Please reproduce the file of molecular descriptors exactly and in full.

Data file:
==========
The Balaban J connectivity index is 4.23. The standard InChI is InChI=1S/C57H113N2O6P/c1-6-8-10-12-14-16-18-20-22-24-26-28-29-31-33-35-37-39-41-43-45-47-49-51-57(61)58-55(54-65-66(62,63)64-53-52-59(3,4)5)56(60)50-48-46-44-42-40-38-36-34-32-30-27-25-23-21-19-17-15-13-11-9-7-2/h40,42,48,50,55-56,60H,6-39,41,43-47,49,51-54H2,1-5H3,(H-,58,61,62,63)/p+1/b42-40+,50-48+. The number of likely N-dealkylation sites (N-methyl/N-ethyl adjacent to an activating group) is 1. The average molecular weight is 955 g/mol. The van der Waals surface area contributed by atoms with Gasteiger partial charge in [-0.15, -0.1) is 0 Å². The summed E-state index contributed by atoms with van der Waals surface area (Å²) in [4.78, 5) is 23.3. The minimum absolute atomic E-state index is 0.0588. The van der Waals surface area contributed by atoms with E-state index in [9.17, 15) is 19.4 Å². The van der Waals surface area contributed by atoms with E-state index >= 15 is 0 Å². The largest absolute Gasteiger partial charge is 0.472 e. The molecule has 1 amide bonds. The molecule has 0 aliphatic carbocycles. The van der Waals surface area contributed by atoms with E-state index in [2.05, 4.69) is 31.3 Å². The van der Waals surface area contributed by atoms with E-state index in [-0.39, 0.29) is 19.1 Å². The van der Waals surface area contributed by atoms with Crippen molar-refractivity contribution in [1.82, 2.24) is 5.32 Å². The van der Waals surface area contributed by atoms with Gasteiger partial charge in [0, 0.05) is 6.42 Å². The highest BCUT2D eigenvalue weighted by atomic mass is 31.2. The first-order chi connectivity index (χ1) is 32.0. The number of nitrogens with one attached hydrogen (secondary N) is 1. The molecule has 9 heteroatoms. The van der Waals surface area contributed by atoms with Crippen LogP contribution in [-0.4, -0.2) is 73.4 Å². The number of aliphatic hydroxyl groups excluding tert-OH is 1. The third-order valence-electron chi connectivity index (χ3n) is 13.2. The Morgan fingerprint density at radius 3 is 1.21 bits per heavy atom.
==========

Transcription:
The Balaban J connectivity index is 4.23. The standard InChI is InChI=1S/C57H113N2O6P/c1-6-8-10-12-14-16-18-20-22-24-26-28-29-31-33-35-37-39-41-43-45-47-49-51-57(61)58-55(54-65-66(62,63)64-53-52-59(3,4)5)56(60)50-48-46-44-42-40-38-36-34-32-30-27-25-23-21-19-17-15-13-11-9-7-2/h40,42,48,50,55-56,60H,6-39,41,43-47,49,51-54H2,1-5H3,(H-,58,61,62,63)/p+1/b42-40+,50-48+. The number of likely N-dealkylation sites (N-methyl/N-ethyl adjacent to an activating group) is 1. The average molecular weight is 955 g/mol. The van der Waals surface area contributed by atoms with Gasteiger partial charge in [-0.15, -0.1) is 0 Å². The summed E-state index contributed by atoms with van der Waals surface area (Å²) in [4.78, 5) is 23.3. The minimum absolute atomic E-state index is 0.0588. The van der Waals surface area contributed by atoms with E-state index in [9.17, 15) is 19.4 Å². The van der Waals surface area contributed by atoms with E-state index >= 15 is 0 Å². The largest absolute Gasteiger partial charge is 0.472 e. The molecule has 1 amide bonds. The molecule has 0 aliphatic carbocycles. The van der Waals surface area contributed by atoms with E-state index in [2.05, 4.69) is 31.3 Å². The van der Waals surface area contributed by atoms with E-state index in [-0.39, 0.29) is 19.1 Å². The van der Waals surface area contributed by atoms with Crippen molar-refractivity contribution in [1.82, 2.24) is 5.32 Å². The van der Waals surface area contributed by atoms with Gasteiger partial charge in [0, 0.05) is 6.42 Å². The highest BCUT2D eigenvalue weighted by atomic mass is 31.2. The first-order chi connectivity index (χ1) is 32.0. The number of nitrogens with one attached hydrogen (secondary N) is 1. The molecule has 9 heteroatoms. The van der Waals surface area contributed by atoms with Crippen LogP contribution in [-0.4, -0.2) is 73.4 Å². The number of aliphatic hydroxyl groups excluding tert-OH is 1. The third-order valence-electron chi connectivity index (χ3n) is 13.2. The Morgan fingerprint density at radius 3 is 1.21 bits per heavy atom.